THE government launched the e-death notification system to curb death certificate forgery, and to track future deaths in the country.
Prime minister Saara Kuugongelwa-Amadhila launched the project in Windhoek yesterday.
The project, a collaboration between the health ministry, the Namibian Police, the Namibia Statistics Agency, Unicef and home affairs, seeks to expand the digital civil registration and identification system in the country.
Kuugongelwa-Amadhila said the e-death notification system extends the death registration process by allowing the health ministry and mortuaries which serve as the first official point of contact with the deceased's family to electronically verify identities.
This is to classify the causes of death, and to electronically notify the home affairs ministry when a death had occurred.
"The benefits of this system include the establishment of a legal and digital identity for all, improving access to government services, better controlling fraud, and reducing the cost of collecting population costs," she added.
Kuugongelwa-Amadhila further stated that this system will provide identity verification for vital events such as births, marriages and deaths.
She said this system is entirely home-grown, and the first of its kind in Africa.
"The system has been successfully piloted and implemented at 11 of the 13 police mortuaries, and at selected wards at the Katutura State Intermediate Hospital and the Windhoek Central Hospital," she added.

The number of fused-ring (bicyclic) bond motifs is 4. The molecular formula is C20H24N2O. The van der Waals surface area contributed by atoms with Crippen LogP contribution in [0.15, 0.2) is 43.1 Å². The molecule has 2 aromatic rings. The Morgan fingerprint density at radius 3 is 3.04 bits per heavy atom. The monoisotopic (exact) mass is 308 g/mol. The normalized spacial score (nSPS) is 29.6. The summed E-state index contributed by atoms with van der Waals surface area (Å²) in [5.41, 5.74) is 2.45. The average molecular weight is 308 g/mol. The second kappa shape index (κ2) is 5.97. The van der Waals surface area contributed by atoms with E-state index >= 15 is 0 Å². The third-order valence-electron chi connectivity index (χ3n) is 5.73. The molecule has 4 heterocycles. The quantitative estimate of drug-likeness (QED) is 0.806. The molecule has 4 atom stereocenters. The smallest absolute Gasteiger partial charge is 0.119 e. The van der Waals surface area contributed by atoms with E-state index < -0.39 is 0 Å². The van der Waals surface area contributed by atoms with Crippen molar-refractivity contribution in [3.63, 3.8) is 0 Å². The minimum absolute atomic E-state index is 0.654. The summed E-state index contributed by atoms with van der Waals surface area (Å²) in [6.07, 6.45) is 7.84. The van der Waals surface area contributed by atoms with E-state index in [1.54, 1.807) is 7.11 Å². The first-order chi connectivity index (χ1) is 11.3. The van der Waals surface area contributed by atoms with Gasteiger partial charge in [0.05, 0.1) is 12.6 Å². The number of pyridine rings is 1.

Unicef acting country representative Frauke de Kort said a well-functioning civil and vital registration system records the occurrence and characteristics of critical events, such as births, adoptions, deaths and marriages.
"It is vital to realise individual human and children's rights, for evidence-based national planning, as well as for ensuring national and sustainable development," she noted.
De Kort said birth registrations, for instance, establish the existence of a person under the law, and lays the foundation for safeguarding civil, political, economic and cultural rights.
"With a birth registration, you can prove that you 'exist', and this ensures your right to a nationality, and consequently your claims for your right to health, education and social welfare," she continued.
Death registrations equally help individuals assert their rights.
"This will assist remaining family members in solving inheritance matters and claiming social welfare benefits," De Kort added.